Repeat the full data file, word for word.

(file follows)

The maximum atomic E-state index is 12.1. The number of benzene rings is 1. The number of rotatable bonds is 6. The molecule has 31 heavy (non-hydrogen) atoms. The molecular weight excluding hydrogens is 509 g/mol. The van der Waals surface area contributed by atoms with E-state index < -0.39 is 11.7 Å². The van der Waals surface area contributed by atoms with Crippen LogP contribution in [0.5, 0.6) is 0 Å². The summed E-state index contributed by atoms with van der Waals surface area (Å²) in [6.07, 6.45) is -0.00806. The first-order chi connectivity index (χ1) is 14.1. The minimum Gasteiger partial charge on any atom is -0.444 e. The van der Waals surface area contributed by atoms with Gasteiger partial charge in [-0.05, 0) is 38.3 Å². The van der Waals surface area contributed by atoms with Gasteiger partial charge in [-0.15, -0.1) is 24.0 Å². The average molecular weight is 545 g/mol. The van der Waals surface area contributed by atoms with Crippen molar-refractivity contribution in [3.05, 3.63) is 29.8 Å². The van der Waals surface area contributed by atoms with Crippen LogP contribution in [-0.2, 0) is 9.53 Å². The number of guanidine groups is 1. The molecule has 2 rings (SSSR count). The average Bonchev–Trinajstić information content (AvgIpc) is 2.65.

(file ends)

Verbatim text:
The maximum atomic E-state index is 12.1. The number of benzene rings is 1. The number of rotatable bonds is 6. The molecule has 31 heavy (non-hydrogen) atoms. The molecular weight excluding hydrogens is 509 g/mol. The van der Waals surface area contributed by atoms with E-state index < -0.39 is 11.7 Å². The van der Waals surface area contributed by atoms with Crippen LogP contribution in [0.5, 0.6) is 0 Å². The summed E-state index contributed by atoms with van der Waals surface area (Å²) in [6.07, 6.45) is -0.00806. The first-order chi connectivity index (χ1) is 14.1. The minimum Gasteiger partial charge on any atom is -0.444 e. The van der Waals surface area contributed by atoms with Gasteiger partial charge in [-0.05, 0) is 38.3 Å². The van der Waals surface area contributed by atoms with Gasteiger partial charge in [-0.15, -0.1) is 24.0 Å². The average molecular weight is 545 g/mol. The van der Waals surface area contributed by atoms with Crippen molar-refractivity contribution in [3.05, 3.63) is 29.8 Å². The van der Waals surface area contributed by atoms with Crippen LogP contribution in [-0.2, 0) is 9.53 Å². The number of guanidine groups is 1. The molecule has 2 rings (SSSR count). The average Bonchev–Trinajstić information content (AvgIpc) is 2.65.